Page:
are very real concerns by these privacy advocates out there. A lot of times they may seem a
little bit ridiculous, but when you think of it in that context and you watch the news
and the fear around this, parents have good reason for being concerned. [00:06:25] A LONG, LONG TIME AGO… Baron Rodriguez: A long, long time ago, there
also weren’t laws on privacy. There weren’t laws on data breach notification, vendor responsibilities,
and all of these legislative bills that specifically focus on privacy, and privacy of education
records more specifically. BUT NOW… Baron Rodriguez: Now, nearly every state has
a data breach notification law, with some civil. And there are even some states, like
Louisiana, that have criminal penalties if there are education data breaches. Imagine
being a school district person, like you all here, and being responsible or being held
responsible criminally for a data breach in one of your systems. And believe me, when
one state starts one of those legislative laws, the kind of cascade to the rest of the
states. Baron Rodriguez: Nearly 40 states have education
data bills strengthening the bar set by FERPA. So, remember, FERPA is a federal law, it’s
the lowest common denominator of what you have to do as far as protecting student records.
States can certainly make those laws stricter, and many have. There are also some civil penalties
in some of these laws for collecting data that isn’t in state or federal statute.
So they are getting very serious about the amount of data collected. Why is that though?
When you think about exactly why this is going on, there’s not a whole lot of output of
this data. A lot of data is being collected but not a lot necessarily being given back
to the parents or community. We are getting there, but we still have a ways to go. Baron Rodriguez: The same kind of thing, we
recently got a request from another state asking, “You know, under FERPA, do we have
to give parents this information at the state level? You know, we’re working with a contractor,
they’re asking the contractor for the data. We’d like to say that we can’t give it
to them.” “Why?” was my question to them. “Why? What are you trying to hide?”
Because at the end of the day, that’s just going to bring on the media and the questions
and the suspicions by folks. [00:08:37] Baron Rodriguez: So, there’s been a lot
going on on the national level as it relates to privacy, right? The White House has put
out a Privacy Bill of Rights. Congress is currently looking at revamping FERPA. We’ll
see if they actually get something done with it, but at the end of the day, there could
be some major changes to FERPA as it relates to how you can share education records. VENDOR RESPONSE Baron Rodriguez: The software, the vendor
community now has really gotten engaged going, “We’ve really got to get ahead of this.
You know, we’re being put in a spot. We don’t understand our relation to our responsibilities
around educational data.” So the Future of Privacy Forum and the Software & Information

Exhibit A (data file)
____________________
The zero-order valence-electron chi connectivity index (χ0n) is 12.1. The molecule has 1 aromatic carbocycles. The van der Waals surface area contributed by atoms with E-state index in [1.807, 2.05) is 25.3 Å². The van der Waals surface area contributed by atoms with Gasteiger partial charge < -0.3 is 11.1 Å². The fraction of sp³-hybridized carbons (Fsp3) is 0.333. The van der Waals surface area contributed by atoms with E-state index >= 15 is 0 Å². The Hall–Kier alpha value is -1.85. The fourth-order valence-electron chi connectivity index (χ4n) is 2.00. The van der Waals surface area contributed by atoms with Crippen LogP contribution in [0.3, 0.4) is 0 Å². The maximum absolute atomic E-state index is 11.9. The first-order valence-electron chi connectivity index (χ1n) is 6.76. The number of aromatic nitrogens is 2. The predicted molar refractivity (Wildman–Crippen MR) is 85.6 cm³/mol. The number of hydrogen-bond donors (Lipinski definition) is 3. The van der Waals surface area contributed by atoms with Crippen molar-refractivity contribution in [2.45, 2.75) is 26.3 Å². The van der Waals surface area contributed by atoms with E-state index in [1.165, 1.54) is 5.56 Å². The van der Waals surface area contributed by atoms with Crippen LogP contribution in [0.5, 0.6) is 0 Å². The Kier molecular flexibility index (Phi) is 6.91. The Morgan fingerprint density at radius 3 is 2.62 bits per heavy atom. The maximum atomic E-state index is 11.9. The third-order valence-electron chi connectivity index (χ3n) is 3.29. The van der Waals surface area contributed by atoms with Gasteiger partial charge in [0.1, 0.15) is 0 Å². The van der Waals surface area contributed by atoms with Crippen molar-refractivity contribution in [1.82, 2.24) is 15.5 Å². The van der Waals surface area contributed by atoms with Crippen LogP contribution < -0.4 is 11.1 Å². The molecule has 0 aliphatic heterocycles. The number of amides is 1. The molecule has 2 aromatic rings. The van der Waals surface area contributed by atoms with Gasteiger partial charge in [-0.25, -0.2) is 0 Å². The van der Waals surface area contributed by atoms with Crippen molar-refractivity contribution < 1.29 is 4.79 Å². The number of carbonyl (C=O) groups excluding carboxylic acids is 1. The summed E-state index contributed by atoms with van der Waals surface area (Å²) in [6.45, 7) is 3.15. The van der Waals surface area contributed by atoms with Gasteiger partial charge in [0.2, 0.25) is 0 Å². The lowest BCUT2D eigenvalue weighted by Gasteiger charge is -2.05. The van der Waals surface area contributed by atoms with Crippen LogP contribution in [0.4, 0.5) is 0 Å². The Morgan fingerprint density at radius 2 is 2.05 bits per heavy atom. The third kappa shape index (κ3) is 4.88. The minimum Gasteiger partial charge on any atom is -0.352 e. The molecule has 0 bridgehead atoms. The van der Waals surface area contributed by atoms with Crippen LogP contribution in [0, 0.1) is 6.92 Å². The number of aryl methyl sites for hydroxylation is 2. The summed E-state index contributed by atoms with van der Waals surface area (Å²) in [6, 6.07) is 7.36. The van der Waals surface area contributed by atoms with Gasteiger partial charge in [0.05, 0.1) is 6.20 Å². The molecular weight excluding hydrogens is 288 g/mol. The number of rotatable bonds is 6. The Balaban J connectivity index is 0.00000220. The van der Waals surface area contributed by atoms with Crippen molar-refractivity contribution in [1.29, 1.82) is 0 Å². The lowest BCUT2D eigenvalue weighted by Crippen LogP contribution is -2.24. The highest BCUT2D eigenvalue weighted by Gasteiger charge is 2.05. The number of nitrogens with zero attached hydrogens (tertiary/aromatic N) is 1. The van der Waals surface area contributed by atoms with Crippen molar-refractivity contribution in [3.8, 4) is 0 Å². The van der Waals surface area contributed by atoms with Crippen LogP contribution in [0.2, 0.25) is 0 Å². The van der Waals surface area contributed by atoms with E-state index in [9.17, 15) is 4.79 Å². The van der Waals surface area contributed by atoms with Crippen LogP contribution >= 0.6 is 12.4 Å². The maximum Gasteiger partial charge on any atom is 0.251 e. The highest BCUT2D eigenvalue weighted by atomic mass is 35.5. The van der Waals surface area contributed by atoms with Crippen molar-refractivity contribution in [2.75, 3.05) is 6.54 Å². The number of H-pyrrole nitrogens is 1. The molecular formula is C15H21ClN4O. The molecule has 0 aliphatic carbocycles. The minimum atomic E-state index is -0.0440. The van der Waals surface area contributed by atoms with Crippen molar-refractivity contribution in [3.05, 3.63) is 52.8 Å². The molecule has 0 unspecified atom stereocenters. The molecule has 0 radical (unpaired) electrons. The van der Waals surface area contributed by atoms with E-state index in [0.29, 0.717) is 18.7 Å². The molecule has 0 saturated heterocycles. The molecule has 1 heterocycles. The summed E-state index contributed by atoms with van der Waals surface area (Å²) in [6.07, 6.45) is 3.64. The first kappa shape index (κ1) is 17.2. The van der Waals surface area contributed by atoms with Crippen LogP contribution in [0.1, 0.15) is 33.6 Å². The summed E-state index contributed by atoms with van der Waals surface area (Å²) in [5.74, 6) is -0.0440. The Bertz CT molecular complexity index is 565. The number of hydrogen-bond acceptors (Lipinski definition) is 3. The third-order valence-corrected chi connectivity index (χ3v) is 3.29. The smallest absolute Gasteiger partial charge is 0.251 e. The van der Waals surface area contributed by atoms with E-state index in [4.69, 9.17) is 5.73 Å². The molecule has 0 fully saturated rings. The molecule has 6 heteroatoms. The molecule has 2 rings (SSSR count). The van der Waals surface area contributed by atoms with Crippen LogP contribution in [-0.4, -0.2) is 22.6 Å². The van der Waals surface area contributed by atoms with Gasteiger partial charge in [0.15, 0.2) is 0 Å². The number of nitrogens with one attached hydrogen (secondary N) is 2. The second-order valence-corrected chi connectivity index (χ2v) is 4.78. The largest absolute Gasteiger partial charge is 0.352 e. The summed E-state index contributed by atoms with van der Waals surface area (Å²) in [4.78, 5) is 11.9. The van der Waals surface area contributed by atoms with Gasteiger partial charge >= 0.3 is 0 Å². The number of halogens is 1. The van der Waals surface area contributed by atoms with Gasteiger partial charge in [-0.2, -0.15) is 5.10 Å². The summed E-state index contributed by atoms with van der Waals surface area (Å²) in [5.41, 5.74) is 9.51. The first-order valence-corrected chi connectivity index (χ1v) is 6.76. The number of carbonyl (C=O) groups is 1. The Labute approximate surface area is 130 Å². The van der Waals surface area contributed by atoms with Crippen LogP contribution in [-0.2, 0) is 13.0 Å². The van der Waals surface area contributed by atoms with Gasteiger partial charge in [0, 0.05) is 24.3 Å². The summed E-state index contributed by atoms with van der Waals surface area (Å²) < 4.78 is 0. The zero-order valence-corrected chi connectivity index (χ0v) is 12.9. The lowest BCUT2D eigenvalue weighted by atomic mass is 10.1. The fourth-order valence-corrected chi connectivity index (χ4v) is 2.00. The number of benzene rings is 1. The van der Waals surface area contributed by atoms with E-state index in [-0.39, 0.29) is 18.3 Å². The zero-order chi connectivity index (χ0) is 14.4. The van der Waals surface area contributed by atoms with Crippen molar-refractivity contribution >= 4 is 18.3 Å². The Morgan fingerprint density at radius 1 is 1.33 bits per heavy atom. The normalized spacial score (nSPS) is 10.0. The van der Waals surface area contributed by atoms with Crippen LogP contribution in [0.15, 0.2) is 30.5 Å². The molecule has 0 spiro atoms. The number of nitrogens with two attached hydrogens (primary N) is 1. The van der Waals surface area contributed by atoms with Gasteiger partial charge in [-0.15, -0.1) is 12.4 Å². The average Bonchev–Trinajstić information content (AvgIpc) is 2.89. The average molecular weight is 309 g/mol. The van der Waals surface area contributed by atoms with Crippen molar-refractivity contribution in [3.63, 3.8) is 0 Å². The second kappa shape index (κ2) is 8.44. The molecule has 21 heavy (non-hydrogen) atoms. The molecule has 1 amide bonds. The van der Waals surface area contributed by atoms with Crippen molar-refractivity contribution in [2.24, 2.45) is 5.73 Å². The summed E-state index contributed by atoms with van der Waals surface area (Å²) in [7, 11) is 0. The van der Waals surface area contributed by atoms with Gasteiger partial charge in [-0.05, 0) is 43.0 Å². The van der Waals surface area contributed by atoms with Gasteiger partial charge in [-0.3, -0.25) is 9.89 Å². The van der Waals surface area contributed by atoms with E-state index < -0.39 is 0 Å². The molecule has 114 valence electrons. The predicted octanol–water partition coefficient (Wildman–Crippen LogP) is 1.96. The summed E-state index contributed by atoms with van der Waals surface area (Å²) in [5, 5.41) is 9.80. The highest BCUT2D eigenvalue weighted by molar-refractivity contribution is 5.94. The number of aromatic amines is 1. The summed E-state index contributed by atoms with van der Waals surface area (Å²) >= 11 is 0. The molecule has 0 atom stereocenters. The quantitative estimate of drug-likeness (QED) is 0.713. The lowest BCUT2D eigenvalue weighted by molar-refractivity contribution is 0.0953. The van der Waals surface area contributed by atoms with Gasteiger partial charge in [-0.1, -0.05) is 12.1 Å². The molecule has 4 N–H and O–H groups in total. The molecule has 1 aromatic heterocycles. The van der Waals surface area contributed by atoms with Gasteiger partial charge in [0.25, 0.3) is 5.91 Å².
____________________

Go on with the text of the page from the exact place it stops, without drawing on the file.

Industry Association announced a Pledge to safeguard student privacy built around a dozen
community commitments around collection, maintenance, and use of that personal information. Baron Rodriguez: How many of you have heard
of the Student Privacy Pledge? Not many of you. So the vendor industry is starting to
get on board with this because they realize that they have responsibilities around this. Baron Rodriguez: Now, you remember last year
we talked about, and some folks asked questions about, Google and their use of student information,
mining e-mail and things like that. Since then, we’ve discovered that there are other
companies that are doing the exact same thing. Most vendors really want to do the right thing.
Many of the vendors you have here really want to protect that data and want to be good stewards
of it. It’s those few that put a black mark on all of us. Same with the sharing of information
with parents. It’s those few examples that make national news that end up on the national
news network that really make things difficult for us in the education community to be able
to use data like this conference is promoting. [00:10:31] PLEDGE DETAILS Baron Rodriguez: So what’s in the Pledge?
Well, the Pledge makes clear that service providers are accountable to not sell student
information, not behaviorally target advertising. Now you know that COPPA, many of you are familiar
with that, actually protects student information from marketing. And the FTC, unlike FERPA,
actually has some teeth to what they do. They do fine companies for doing that. If they
find out that they are marketing to children, they actively go out and find those companies. Baron Rodriguez: You can use data – you
can only use data for authorized purposes only. Not change privacy policies without
notice and choice. This one is really interesting. Baron Rodriguez: So how many of you have iPhones
or Androids? Pretty much everybody, right? And there’s maybe two people who have a
Windows phone in here. Don’t raise your hand. So for the rest of us, when you download
an app, how many of you just click “accept” and don’t actually read through it? I mean,
don’t lie, I do it too. You don’t actually read through those. Well, in some of those